Treatment for Crohn's Disease shows promising results at Montreal hospital
Doctors at Montreal's Ste-Justine Hospital say they have a treatment for Crohn's Disease that helps keep children out of hospital and improves their long-term health.
Ten-year-old Mikael Carpentier was diagnosed four years ago with the inflammatory bowel disease, which can lead to serious complications if it's not treated.
"Before, I was always sick, I was really tired," he said.
Another side effect of Crohn's is malnutrition, which was affecting Carpentier's growth.
"At diagnosis, the kid was below the normal range for his age and now for the weight he is quite in the middle," said Dr. Prevost Janchou.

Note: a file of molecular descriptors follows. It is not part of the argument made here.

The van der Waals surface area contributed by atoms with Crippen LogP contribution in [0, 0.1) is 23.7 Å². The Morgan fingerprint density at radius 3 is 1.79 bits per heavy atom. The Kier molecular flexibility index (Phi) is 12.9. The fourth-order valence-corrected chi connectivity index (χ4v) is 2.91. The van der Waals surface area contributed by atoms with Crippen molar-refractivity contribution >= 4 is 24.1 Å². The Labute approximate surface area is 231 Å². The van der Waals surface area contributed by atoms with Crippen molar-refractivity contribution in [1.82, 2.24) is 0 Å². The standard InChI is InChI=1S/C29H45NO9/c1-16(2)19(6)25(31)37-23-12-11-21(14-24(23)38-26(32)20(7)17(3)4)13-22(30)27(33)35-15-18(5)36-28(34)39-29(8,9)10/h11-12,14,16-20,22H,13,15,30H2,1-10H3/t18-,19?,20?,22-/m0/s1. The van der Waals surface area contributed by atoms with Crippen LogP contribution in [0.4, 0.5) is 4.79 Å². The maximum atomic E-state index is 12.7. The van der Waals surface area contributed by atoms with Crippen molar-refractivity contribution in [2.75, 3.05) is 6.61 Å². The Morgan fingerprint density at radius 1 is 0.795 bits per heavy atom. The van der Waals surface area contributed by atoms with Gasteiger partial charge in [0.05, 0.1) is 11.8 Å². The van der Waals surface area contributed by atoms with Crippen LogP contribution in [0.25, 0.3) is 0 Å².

Janchou attributes much of his patient's improvement to the early introduction of a monoclonal antibody therapy known as Anti-TNF-Alpha.
The key, the doctor said, is to start the treatment within three months of diagnosis.
"Many kids are using it very early and this helps us to avoid the relapse," said Janchou.
Crohn's Disease patients often experience flare-ups or relapses as it's a chronic disease. Janchou said that since starting his patients on the antibody treatment, instances of relapse dropped from 70 per cent to 50.
"The difference was quite significant," he said.
For Mikael, the therapy has significantly improved his quality of life, but there is a downside. He has to sit through a two-hour infusion every four to eight weeks.
His mother Stephanie D'Attilio said it's difficult but worth it to see her son healthy.